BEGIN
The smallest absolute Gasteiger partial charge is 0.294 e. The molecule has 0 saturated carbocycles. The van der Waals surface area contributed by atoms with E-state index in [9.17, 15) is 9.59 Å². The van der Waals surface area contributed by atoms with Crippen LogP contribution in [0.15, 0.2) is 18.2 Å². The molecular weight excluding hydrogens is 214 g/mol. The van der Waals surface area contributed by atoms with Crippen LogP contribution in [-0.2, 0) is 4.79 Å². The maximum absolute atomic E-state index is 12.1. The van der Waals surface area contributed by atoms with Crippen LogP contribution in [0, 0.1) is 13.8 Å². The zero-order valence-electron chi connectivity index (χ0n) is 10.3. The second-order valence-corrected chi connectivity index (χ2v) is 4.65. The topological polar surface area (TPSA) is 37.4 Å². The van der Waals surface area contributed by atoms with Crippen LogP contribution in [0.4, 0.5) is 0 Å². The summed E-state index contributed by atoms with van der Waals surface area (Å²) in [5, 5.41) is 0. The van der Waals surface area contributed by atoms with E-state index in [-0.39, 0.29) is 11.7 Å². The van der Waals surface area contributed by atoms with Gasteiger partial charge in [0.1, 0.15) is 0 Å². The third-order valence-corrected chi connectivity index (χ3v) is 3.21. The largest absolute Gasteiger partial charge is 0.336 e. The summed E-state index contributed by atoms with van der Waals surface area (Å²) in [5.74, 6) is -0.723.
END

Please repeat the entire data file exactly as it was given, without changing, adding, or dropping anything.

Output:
The smallest absolute Gasteiger partial charge is 0.294 e. The molecule has 0 saturated carbocycles. The van der Waals surface area contributed by atoms with E-state index in [9.17, 15) is 9.59 Å². The van der Waals surface area contributed by atoms with Crippen LogP contribution in [0.15, 0.2) is 18.2 Å². The molecular weight excluding hydrogens is 214 g/mol. The van der Waals surface area contributed by atoms with Crippen LogP contribution in [-0.2, 0) is 4.79 Å². The maximum absolute atomic E-state index is 12.1. The van der Waals surface area contributed by atoms with Crippen LogP contribution in [0, 0.1) is 13.8 Å². The zero-order valence-electron chi connectivity index (χ0n) is 10.3. The second-order valence-corrected chi connectivity index (χ2v) is 4.65. The topological polar surface area (TPSA) is 37.4 Å². The van der Waals surface area contributed by atoms with Crippen LogP contribution in [0.4, 0.5) is 0 Å². The summed E-state index contributed by atoms with van der Waals surface area (Å²) in [5, 5.41) is 0. The van der Waals surface area contributed by atoms with E-state index in [-0.39, 0.29) is 11.7 Å². The van der Waals surface area contributed by atoms with Gasteiger partial charge in [0.1, 0.15) is 0 Å². The third-order valence-corrected chi connectivity index (χ3v) is 3.21. The largest absolute Gasteiger partial charge is 0.336 e. The summed E-state index contributed by atoms with van der Waals surface area (Å²) in [5.74, 6) is -0.723.